There seemed to be a large period of time for films that sounded appealing and worth going to the theater to see until recently. The film industry must think that people on the whole don’t go see content driven movies during the Summer and early Autumn. During those months in 2015 we were hammered with plenty of animated films, romantic comedies, horror flicks and super hero movies, ugh! Remakes and ongoing stories from comic books have also been super popular.
Luckily “award season” is approaching and thus Hollywoodland is showing some of their gems under limited release in smaller theaters. Besides getting the film out in time for the awards the likely theory is that they are hoping for some word of mouth buzz before officially opening.
I’ve lumped Trumbo, Spotlight and The Big Short into one short review since these three films share a similar backbone. Each of these stories is based on actual events where we witness the ignorance of the masses and how power hungry, morally corrupt and greedy groups attempt to control their special interests. In one way or another what is depicted is fairly depressing content told in a provocative story, especially in The Big Short. Each film contains fabulous performances like Bryan Cranston playing the very witty and morally driven Dalton Trumbo, Mark Ruffalo as Boston Globe journalist Michael Rezendes and Christian Bale as the barefooted, awkward visionary Michael Burry.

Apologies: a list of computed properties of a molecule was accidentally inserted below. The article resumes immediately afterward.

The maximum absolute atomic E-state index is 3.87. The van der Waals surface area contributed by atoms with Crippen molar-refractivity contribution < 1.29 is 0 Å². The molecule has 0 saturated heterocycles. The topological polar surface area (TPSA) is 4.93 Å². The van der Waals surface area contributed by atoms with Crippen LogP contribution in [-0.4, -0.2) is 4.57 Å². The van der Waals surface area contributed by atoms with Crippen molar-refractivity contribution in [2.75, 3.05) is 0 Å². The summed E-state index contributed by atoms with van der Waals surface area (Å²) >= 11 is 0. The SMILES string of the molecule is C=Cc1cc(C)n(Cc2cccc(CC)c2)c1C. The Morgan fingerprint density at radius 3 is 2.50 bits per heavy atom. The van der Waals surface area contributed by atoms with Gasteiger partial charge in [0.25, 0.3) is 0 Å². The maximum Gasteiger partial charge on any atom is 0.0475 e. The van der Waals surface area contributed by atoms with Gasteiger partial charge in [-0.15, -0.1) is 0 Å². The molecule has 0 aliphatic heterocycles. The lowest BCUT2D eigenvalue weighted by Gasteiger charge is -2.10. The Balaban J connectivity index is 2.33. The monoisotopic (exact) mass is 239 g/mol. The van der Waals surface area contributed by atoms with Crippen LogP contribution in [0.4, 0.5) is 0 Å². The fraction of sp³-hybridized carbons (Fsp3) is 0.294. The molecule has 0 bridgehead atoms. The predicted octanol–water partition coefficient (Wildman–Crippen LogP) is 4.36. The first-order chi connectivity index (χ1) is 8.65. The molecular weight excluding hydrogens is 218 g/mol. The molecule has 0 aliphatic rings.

Although I adored and sympathized the most with Bryan Cranston as Dalton Trumbo I was most affected by Mark Ruffalo in Spotlight. There was also an element of familiarity for me in this film since I use to illustrate for the Boston Globe and other publications back when journalism had balls and wasn’t controlled by huge multi-national corporations.
Then there is The Big Short with a plethora of performances worth mentioning but instead lets discuss how absolutely disgusting it is that Wall Street is one horrific Godzilla of a monster is still playing puppeteer to our government leaders along with the pharmaceutical, food and other mega cartel sectors that kill the free market.
The issues in all three of these films disturb me to no end, but what I find even more troubling is that these type of stories are shared over and over with no collective awakening or shift in consciousness. It’s pretty obvious that Michael Burry is indeed smarter and wiser than Alan Greenspan.